Tuesday, September 4, 2012

HipGeo - An App and Site for Sharing Travels

HipGeo is a service that is one part blog and one part photo app. Using HipGeo's Android or iOS apps you can take pictures and instantly post them to your HipGeo account. HipGeo geolocates your images for you. Using HipGeo apps you can bundle your images together to make one geolocated presentation or you can simply display them as single blog entries.

Applications for Education
HipGeo does have a strong social networking component so consider that before introducing it to your high school students (I wouldn't use it with students younger than high school). That said, HipGeo could be nice app for students to use if they travel abroad on a school trip and they want to quickly create shareable records of their trips.

Monday, September 3, 2012

Exploring Mars with Kodu - A Lesson Plan

Microsoft, in conjunction with NASA and the California Institute of Technology, recently released a detailed lesson plan (link opens a PDF) about Mars exploration. The lesson plan is designed for middle school students utilizing the new Mars Rover worlds in Kodu.

In Search and Explore Mars students explore Mars for rocks and minerals. The lesson plan asks students to evaluate and analyze their findings. For example, students need to identify sedimentary and igneous rocks on Mars. In all there are 23 terms that students should become familiar with through the lesson.

Applications for Education
I gave the Kodu Mars worlds a test drive this afternoon. I'm not a skilled video game player by any stretch of the imagination, but I can see how middle school students would get hooked on playing the game to find and analyze rocks and minerals on Mars. I played the game on my Lenovo ThinkCentre and had a little trouble with the controls (again, that might be partly due to my inexperience with video games). In the lesson plan they do mention that a wired Xbox 360 controller is helpful.

Video - Surviving the Dust Bowl

As some readers know, I don't have a television at home so all of my "leisure" screen time comes through the web in the forms of Netflix, Hulu, Google Play movies, and occasionally PBS Video. Last night I was browsing through PBS Video when I came across an American Experience episode that I often use parts of when teaching about the Great Depression.

Surviving the Dust Bowl is an hour-long documentary of the stories of people who survived the Dust Bowl. I have found that the first-person accounts and archival footage captivated some of my students. Toward the beginning of the video there is one story of a family that refused government aid that really speaks to the resolve of some of the Dust Bowl survivors. 

Watch Surviving the Dust Bowl on PBS. See more from American Experience.

Applications for Education
If your students read The Grapes of Wrath, Surviving the Dust Bowl is a good companion resource that  tells "the rest of the story" so to speak. In fact, a six years ago an American Literature teacher and I teamed together and we did use The Grapes of Wrath and Surviving the Dust Bowl together.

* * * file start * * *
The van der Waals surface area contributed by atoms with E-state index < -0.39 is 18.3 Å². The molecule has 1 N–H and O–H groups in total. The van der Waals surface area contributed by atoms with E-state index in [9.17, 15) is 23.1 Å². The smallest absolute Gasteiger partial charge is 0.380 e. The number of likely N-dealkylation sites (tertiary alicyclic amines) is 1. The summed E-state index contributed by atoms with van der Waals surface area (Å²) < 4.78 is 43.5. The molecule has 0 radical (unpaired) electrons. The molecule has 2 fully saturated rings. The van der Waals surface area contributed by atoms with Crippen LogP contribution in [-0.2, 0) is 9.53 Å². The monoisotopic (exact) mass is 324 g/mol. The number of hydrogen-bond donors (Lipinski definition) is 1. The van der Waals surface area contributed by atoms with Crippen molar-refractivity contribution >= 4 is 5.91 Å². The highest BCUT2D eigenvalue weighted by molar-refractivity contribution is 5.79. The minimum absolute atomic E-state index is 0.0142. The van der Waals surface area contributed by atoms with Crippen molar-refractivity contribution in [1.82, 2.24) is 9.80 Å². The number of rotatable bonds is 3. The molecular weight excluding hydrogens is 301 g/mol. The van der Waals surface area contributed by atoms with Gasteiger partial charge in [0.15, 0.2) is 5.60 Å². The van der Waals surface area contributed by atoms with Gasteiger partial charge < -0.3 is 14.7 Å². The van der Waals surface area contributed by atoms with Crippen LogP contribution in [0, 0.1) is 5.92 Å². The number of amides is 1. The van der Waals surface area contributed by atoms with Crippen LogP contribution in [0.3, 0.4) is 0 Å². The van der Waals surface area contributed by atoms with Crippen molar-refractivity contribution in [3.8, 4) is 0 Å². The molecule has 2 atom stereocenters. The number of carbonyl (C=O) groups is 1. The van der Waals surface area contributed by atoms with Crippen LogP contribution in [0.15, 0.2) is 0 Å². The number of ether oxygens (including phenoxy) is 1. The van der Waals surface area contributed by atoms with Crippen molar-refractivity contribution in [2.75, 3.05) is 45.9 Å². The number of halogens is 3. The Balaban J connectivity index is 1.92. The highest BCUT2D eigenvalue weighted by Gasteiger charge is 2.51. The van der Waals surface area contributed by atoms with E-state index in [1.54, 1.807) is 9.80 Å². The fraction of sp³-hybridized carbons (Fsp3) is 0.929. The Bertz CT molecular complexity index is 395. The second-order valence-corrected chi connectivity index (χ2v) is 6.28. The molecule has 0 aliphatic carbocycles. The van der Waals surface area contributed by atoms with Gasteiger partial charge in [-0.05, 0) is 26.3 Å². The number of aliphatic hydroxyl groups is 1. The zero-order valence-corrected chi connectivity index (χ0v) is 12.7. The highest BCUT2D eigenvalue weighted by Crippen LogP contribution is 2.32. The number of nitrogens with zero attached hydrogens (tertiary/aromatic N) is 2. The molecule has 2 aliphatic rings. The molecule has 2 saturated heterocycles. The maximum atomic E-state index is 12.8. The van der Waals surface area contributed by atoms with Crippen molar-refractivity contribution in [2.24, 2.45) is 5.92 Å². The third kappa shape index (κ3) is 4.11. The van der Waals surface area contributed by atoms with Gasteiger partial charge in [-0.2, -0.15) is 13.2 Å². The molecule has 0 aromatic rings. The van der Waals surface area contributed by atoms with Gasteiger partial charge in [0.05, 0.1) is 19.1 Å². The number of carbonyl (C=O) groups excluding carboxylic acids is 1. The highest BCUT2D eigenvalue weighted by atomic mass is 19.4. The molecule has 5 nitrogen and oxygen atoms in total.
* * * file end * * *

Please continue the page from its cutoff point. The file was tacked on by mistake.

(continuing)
Uncharted.fm Offers Great Geography Lessons

Uncharted.fm offers a series of progressively more difficult geography lessons and quizzes. In the beginning you're limited to one region and or continent at a time. As you master each region or continent you earn badges and unlock new challenges.

I really like the manner in which Uncharted.fm presents the lessons. In each lesson you're shown a country, the country's name is read to you, then you practice identifying it in two ways. You identify countries by choosing the name of the country that is highlighted for you. You also identify countries by selecting the one of the three highlighted that match the name you're given.

Applications for Education
Unfortunately, the only way that you can register to use Uncharted.fm is with a Facebook account. If that changes in the future, Uncharted.fm could be a great resource for students to practice identifying the countries of the world.

Explain and Send - A Screenshot App for Chrome

Explain and Send is a free Chrome extension that I have just installed in my browser. The extension allows me to quickly select all or a portion of my screen, draw on it, type on it, and share it. The extension installs in seconds and if you have synchronization enabled (click here to learn how) it will be available to you on all of the computers that you use. After you have created your screen capture you can share it via email, Twitter, or Facebook. You can also save your annotated screen capture to your computer.
Applications for Education
If you're a regular Chrome user, Explain and Send could be a great extension to have installed. The next time you're introducing students to a new web tool, create some annotated screen captures for your students to refer to whenever they need them.